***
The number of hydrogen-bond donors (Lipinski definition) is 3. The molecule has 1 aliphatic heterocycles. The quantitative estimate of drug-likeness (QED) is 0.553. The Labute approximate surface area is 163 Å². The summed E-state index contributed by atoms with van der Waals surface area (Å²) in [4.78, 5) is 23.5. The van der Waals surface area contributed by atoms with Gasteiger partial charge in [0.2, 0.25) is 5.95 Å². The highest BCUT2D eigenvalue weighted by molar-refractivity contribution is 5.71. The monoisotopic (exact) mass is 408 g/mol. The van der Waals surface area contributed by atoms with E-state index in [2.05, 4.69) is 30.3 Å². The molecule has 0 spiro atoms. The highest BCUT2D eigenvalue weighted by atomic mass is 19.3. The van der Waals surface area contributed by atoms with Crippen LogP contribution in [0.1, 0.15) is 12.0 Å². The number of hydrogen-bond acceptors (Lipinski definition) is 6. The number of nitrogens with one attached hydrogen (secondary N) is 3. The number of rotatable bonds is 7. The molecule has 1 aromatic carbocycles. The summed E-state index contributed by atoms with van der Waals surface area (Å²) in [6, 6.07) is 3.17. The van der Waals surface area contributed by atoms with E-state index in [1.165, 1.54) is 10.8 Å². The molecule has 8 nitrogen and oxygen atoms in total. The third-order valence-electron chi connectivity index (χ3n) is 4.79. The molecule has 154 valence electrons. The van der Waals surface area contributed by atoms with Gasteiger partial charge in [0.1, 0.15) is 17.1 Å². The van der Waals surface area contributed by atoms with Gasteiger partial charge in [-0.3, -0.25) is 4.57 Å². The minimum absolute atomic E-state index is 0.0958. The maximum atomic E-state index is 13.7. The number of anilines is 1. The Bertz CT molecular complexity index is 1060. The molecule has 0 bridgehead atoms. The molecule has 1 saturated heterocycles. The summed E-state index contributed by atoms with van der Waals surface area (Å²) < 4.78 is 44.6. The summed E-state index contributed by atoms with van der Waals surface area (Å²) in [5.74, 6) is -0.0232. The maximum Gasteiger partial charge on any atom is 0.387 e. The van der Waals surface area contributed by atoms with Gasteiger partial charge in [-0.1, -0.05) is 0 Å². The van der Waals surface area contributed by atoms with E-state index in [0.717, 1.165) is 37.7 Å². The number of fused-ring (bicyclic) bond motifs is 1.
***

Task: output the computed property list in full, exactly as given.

The number of hydrogen-bond donors (Lipinski definition) is 3. The molecule has 1 aliphatic heterocycles. The quantitative estimate of drug-likeness (QED) is 0.553. The Labute approximate surface area is 163 Å². The summed E-state index contributed by atoms with van der Waals surface area (Å²) in [4.78, 5) is 23.5. The van der Waals surface area contributed by atoms with Gasteiger partial charge in [0.2, 0.25) is 5.95 Å². The highest BCUT2D eigenvalue weighted by molar-refractivity contribution is 5.71. The monoisotopic (exact) mass is 408 g/mol. The van der Waals surface area contributed by atoms with E-state index in [2.05, 4.69) is 30.3 Å². The molecule has 0 spiro atoms. The highest BCUT2D eigenvalue weighted by atomic mass is 19.3. The van der Waals surface area contributed by atoms with Crippen LogP contribution in [0.1, 0.15) is 12.0 Å². The number of hydrogen-bond acceptors (Lipinski definition) is 6. The number of nitrogens with one attached hydrogen (secondary N) is 3. The number of rotatable bonds is 7. The molecule has 1 aromatic carbocycles. The summed E-state index contributed by atoms with van der Waals surface area (Å²) in [6, 6.07) is 3.17. The van der Waals surface area contributed by atoms with E-state index in [1.165, 1.54) is 10.8 Å². The molecule has 8 nitrogen and oxygen atoms in total. The third-order valence-electron chi connectivity index (χ3n) is 4.79. The molecule has 154 valence electrons. The van der Waals surface area contributed by atoms with Gasteiger partial charge in [0.1, 0.15) is 17.1 Å². The van der Waals surface area contributed by atoms with Gasteiger partial charge in [-0.3, -0.25) is 4.57 Å². The minimum absolute atomic E-state index is 0.0958. The maximum atomic E-state index is 13.7. The number of anilines is 1. The Bertz CT molecular complexity index is 1060. The molecule has 0 bridgehead atoms. The molecule has 1 saturated heterocycles. The summed E-state index contributed by atoms with van der Waals surface area (Å²) < 4.78 is 44.6. The summed E-state index contributed by atoms with van der Waals surface area (Å²) in [5.74, 6) is -0.0232. The maximum Gasteiger partial charge on any atom is 0.387 e. The van der Waals surface area contributed by atoms with Gasteiger partial charge in [-0.1, -0.05) is 0 Å². The van der Waals surface area contributed by atoms with E-state index in [0.717, 1.165) is 37.7 Å². The number of fused-ring (bicyclic) bond motifs is 1.